After a seminar, plan a short meeting with the entire staff, comment on the highlights of the program, and ask each team member to suggest one or two ideas that will improve the practice. Dentists often tell me the hard part in making changes is finding time to do everything. Delegate to your staff; hold them accountable.

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Evaluating Your Staff and Practice

I find dentists do not take enough time to evaluate their team regularly. Evaluations don’t have to be a negative experience. How can your team members meet your expectations if they don’t know what those expectations are? Evaluations are a great opportunity to let your staff know what they are doing well and where they can improve. It is also a great opportunity to ask what motivates them and what courses they’d like to take to further their dental knowledge. You may have someone in your practice who is bored with assisting and who would enjoy the challenge of becoming a treatment coordinator. Your hygienist may want to spend more time educating the patients and using the computer simulation system to introduce a smile analysis. There is often a lot of untapped potential in dental offices.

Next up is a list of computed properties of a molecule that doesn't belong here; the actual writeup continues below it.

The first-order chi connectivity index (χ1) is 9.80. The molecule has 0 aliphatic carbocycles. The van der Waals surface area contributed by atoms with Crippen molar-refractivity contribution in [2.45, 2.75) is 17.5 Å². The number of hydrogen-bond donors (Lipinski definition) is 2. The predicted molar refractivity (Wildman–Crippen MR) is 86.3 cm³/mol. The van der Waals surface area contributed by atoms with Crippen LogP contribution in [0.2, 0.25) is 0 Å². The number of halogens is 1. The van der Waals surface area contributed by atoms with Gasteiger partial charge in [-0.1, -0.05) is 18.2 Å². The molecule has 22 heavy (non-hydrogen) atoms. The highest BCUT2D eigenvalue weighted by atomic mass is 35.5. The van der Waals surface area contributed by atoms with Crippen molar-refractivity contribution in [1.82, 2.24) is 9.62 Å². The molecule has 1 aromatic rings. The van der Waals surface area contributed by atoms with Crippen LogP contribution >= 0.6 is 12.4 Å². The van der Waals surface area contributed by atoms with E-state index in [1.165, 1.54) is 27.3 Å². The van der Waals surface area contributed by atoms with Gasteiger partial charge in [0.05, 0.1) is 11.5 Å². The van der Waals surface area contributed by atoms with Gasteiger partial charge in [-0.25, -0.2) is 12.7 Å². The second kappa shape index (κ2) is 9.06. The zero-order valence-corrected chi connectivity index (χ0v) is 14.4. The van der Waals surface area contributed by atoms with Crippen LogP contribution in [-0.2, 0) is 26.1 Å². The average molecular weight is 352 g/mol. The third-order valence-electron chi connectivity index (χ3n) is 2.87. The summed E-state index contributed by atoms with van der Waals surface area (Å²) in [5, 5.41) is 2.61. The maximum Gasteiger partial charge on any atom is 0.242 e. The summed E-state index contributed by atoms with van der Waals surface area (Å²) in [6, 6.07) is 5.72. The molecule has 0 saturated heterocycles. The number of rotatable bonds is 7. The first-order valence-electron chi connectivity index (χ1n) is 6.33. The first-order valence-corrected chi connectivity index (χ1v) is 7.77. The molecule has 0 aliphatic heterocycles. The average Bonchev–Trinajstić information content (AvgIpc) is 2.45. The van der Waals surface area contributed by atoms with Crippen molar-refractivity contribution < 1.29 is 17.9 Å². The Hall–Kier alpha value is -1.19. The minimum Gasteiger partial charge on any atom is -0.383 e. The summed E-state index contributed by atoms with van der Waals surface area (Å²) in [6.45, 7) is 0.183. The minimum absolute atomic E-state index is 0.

Determine your training needs based on your evaluations. And remember — training takes time and requires organization. Plan training time each month, and put someone in charge of the training schedule. Stick to the training schedule. Who is it going to benefit? You and your practice. New skills learned by your staff can help improve efficiency, patient care and teamwork.

You also need to evaluate your practice. What sort of dentistry would you like to do? How are you marketing your services? Could you improve your patient education? Do you have the right staff? Do you need to review your computer system? Are you current with changes in dental benefits?

When you invest in training for yourself and your team, make sure you receive a return on that investment. If you are not willing to implement new ideas or techniques you learned through continuing education courses, what is the point of paying for these courses? The return on your investment can only come from you — learn, implement, encourage, and motivate. The opportunities are there. Are you willing to challenge yourself? a

Ms. Jupp is a dental consultant and international lecturer. She is also the director of the recently established ADEI (Advanced Dental Education Institute) for dental professionals.

Reprint requests to: Ms. Anita Jupp, Anita Jupp & Co., P.O. Box 85336, Brant Plaza, Burlington ON L7R 4K5.

The views expressed are those of the author and do not necessarily reflect the opinion or official policies of the Canadian Dental Association.